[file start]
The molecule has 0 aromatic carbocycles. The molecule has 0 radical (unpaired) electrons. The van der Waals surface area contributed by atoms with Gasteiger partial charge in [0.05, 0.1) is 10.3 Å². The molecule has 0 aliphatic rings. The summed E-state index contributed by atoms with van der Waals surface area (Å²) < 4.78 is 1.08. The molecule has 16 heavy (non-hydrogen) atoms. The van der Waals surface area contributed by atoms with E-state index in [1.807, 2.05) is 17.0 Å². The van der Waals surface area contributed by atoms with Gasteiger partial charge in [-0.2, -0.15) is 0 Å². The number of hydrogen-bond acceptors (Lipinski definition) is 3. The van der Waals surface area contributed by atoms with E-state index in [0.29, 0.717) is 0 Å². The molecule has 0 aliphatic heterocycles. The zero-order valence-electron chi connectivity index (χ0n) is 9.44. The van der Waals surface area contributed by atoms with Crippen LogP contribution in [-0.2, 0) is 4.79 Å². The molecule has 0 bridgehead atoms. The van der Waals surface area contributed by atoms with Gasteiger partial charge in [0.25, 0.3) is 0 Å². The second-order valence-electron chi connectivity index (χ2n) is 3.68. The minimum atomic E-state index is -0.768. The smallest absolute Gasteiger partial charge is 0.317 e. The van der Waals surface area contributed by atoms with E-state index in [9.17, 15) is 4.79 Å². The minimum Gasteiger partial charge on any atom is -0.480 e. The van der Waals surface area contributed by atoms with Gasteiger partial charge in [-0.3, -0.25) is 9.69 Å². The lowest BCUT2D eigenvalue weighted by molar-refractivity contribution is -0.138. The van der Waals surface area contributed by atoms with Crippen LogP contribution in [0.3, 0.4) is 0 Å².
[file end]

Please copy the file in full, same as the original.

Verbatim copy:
The molecule has 0 aromatic carbocycles. The molecule has 0 radical (unpaired) electrons. The van der Waals surface area contributed by atoms with Gasteiger partial charge in [0.05, 0.1) is 10.3 Å². The molecule has 0 aliphatic rings. The summed E-state index contributed by atoms with van der Waals surface area (Å²) < 4.78 is 1.08. The molecule has 16 heavy (non-hydrogen) atoms. The van der Waals surface area contributed by atoms with E-state index in [1.807, 2.05) is 17.0 Å². The van der Waals surface area contributed by atoms with Gasteiger partial charge in [-0.2, -0.15) is 0 Å². The number of hydrogen-bond acceptors (Lipinski definition) is 3. The van der Waals surface area contributed by atoms with E-state index in [0.29, 0.717) is 0 Å². The molecule has 0 aliphatic heterocycles. The zero-order valence-electron chi connectivity index (χ0n) is 9.44. The van der Waals surface area contributed by atoms with Crippen LogP contribution in [-0.2, 0) is 4.79 Å². The molecule has 0 bridgehead atoms. The van der Waals surface area contributed by atoms with Gasteiger partial charge in [0.25, 0.3) is 0 Å². The second-order valence-electron chi connectivity index (χ2n) is 3.68. The minimum atomic E-state index is -0.768. The smallest absolute Gasteiger partial charge is 0.317 e. The van der Waals surface area contributed by atoms with E-state index in [9.17, 15) is 4.79 Å². The minimum Gasteiger partial charge on any atom is -0.480 e. The van der Waals surface area contributed by atoms with Gasteiger partial charge in [-0.3, -0.25) is 9.69 Å². The lowest BCUT2D eigenvalue weighted by molar-refractivity contribution is -0.138. The van der Waals surface area contributed by atoms with Crippen LogP contribution in [0.3, 0.4) is 0 Å².